Inaugurating the newly opened Museum Voorlinden (an initiative of Dutch collector Joop Van Caldenborgh) is the first posthumous Ellsworth Kelly exhibition, which features the painting Blue Ripe, 1959, one of Caldenborgh’s earliest purchases, as a central work. Presenting an impression rather than an overview of the artist’s oeuvre, “Ellsworth Kelly, Anthology” nonetheless includes eighty works—both paintings (from Atlantic, 1956, to White Form over Black, 2015) and works on paper. Curator Rudi Fuchs arranged the works in the galleries with the ease of someone molding wax, creating a spatial unity throughout while following a largely chronological hanging.
The first two rooms present a two-fold introduction, establishing both “Line Form Color,” 1951 (Kelly’s series of forty ink-and-gouache pieces on paper) and a selection of leaf drawings from 1949 to 1992 as groundwork for his oeuvre. The former shows the twenty-eight-year-old artist as a resolutely analytical researcher of the development of line into plane and color, and the latter taps into the life-long inspiration he drew from natural forms.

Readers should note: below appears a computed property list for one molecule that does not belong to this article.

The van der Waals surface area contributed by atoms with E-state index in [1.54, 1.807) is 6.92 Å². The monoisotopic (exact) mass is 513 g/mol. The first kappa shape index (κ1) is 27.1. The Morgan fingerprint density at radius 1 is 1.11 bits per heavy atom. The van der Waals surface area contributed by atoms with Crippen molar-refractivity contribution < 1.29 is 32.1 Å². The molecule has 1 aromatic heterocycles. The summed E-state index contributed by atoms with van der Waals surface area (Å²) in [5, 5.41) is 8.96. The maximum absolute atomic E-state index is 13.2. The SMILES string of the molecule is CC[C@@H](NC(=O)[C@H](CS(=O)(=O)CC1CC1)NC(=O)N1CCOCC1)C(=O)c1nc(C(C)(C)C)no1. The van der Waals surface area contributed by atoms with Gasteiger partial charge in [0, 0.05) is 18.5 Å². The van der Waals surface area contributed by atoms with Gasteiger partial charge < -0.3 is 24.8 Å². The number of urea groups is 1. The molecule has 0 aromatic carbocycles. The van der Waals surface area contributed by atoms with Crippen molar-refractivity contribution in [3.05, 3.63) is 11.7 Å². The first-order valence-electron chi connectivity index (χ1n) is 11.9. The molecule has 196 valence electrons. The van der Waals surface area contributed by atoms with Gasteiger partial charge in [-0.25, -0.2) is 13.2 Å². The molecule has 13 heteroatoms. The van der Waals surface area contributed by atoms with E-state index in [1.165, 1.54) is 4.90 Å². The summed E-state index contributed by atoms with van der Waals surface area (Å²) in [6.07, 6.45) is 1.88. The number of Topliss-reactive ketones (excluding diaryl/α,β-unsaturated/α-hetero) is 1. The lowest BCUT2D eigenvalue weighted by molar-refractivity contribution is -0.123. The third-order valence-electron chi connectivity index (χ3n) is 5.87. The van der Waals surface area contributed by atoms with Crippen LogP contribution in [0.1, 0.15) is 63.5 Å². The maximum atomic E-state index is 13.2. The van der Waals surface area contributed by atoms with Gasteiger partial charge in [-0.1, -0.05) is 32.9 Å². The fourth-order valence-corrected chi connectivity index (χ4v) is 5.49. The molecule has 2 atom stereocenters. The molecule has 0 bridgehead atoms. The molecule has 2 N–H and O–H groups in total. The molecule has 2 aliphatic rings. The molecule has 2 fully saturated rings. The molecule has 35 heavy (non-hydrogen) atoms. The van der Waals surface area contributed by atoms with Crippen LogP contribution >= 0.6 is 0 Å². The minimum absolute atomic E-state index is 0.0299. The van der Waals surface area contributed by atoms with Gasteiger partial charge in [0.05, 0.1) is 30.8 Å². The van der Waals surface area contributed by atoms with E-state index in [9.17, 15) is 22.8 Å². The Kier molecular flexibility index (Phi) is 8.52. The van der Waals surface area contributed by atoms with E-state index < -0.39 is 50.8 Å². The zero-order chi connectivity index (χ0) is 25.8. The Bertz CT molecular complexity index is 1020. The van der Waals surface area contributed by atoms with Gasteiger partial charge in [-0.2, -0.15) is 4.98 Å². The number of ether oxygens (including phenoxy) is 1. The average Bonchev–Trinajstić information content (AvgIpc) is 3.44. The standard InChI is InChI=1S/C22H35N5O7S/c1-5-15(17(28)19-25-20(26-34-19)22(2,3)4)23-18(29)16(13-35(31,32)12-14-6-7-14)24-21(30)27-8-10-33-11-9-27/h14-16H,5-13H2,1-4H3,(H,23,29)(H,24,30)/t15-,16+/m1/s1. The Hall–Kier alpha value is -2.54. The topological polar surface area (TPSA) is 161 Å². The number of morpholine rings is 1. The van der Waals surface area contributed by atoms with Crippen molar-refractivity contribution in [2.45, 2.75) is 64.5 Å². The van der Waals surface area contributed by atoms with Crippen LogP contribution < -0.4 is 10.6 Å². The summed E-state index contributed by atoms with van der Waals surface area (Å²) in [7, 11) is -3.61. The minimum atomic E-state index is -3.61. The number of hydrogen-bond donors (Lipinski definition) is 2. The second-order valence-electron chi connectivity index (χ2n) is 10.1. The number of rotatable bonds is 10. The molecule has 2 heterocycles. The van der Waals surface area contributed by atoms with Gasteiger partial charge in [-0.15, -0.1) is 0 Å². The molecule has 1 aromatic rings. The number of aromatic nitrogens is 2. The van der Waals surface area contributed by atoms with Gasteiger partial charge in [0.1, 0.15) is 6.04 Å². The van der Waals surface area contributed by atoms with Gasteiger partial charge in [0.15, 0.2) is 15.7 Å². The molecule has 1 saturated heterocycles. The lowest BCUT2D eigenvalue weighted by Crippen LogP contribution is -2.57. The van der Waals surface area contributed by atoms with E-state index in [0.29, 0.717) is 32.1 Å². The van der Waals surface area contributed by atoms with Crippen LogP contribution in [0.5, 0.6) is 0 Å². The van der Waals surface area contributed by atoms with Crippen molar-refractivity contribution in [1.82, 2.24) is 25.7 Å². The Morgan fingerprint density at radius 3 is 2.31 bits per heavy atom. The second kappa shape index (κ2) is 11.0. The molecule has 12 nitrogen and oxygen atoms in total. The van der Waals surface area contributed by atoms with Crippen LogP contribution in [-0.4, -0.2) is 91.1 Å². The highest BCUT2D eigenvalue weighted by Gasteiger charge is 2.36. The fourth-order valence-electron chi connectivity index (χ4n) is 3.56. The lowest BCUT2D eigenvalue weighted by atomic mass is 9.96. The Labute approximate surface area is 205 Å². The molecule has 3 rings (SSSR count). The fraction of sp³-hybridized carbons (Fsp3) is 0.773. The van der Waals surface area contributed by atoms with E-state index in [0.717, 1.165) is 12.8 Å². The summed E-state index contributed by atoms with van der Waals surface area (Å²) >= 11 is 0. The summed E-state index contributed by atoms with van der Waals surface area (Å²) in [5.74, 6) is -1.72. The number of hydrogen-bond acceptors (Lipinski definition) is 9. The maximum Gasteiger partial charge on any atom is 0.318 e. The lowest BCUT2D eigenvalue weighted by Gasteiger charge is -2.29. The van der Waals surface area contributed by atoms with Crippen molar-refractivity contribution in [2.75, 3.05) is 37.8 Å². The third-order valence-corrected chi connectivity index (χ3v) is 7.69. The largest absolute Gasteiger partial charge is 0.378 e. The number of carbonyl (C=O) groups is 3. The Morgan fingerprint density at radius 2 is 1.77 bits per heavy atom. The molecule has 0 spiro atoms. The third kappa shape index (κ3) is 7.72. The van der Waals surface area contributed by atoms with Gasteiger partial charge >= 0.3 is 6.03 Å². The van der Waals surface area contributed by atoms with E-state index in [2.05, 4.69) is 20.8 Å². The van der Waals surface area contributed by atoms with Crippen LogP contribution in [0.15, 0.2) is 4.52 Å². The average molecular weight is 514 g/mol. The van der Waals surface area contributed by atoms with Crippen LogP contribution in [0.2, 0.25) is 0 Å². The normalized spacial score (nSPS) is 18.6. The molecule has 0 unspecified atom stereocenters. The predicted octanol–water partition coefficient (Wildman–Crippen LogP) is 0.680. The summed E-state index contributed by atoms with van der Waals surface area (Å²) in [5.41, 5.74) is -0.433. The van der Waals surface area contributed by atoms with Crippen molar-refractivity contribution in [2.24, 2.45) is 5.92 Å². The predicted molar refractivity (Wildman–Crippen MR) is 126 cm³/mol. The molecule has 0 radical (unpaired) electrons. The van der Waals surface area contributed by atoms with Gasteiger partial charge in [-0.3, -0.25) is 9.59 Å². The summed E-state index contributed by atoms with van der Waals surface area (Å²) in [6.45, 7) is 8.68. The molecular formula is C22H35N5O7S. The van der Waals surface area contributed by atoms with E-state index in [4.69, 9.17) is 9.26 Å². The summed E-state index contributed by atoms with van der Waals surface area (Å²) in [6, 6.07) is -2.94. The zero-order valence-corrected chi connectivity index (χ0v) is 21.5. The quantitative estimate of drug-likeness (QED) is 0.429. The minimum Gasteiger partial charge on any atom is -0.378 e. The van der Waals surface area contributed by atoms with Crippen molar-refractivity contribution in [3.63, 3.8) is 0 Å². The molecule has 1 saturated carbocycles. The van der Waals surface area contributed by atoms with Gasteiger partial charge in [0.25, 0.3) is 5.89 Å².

The exhibition’s spatial concerns are also evident––for instance, Fuchs lets the visitor obliquely approach the red Broadway, 1958, creating a three-dimensional effect, as if Kelly’s shaped canvases from later in his career are already waiting to burst forth. Meanwhile, his dramatic turn from the analytical to the lyrical is emphasized in the last room, where the grand Series of Five Paintings, 1966, and Blue, Black and Green, 2000, are juxtaposed. It is Fuch’s coup de théâtre, allowing the viewer to experience, in a single glance, two aspects of the same painter.
“The nation is, like new Western brands of tinned food, as little touched by the human hand as possible,” wrote the lauded Bengali poet and artist Rabindranath Tagore in response to the advance of British colonization in Bangladesh. Tagore’s reading of how capitalist technology dehumanized politics gains new, brutal significance in our current era. The poet is the shadow figure behind “The Missing One,” an exhibition of twenty-two artists from the Indian subcontinent. Titled after an 1896 science-fiction tale written by writer and scientist Jagadish Chandra Bose, the show considers the role of speculative fiction in contemporary art from this region of the world.
Resurrection, ca. 1922, a gouache-on-paper painting by Gaganendranath Tagore (Rabindranath’s nephew), provides a historical anchor. The composition places a saintly figure and cross at the center of a quasi-Cubist rendering of billowing clouds, evoking both sublime ascension and spectacular violence. The other works here have all been made since the late 1990s and are separated into three categories: “Staring Up at the Sky,” “Alienation,” and “Light Blindness.”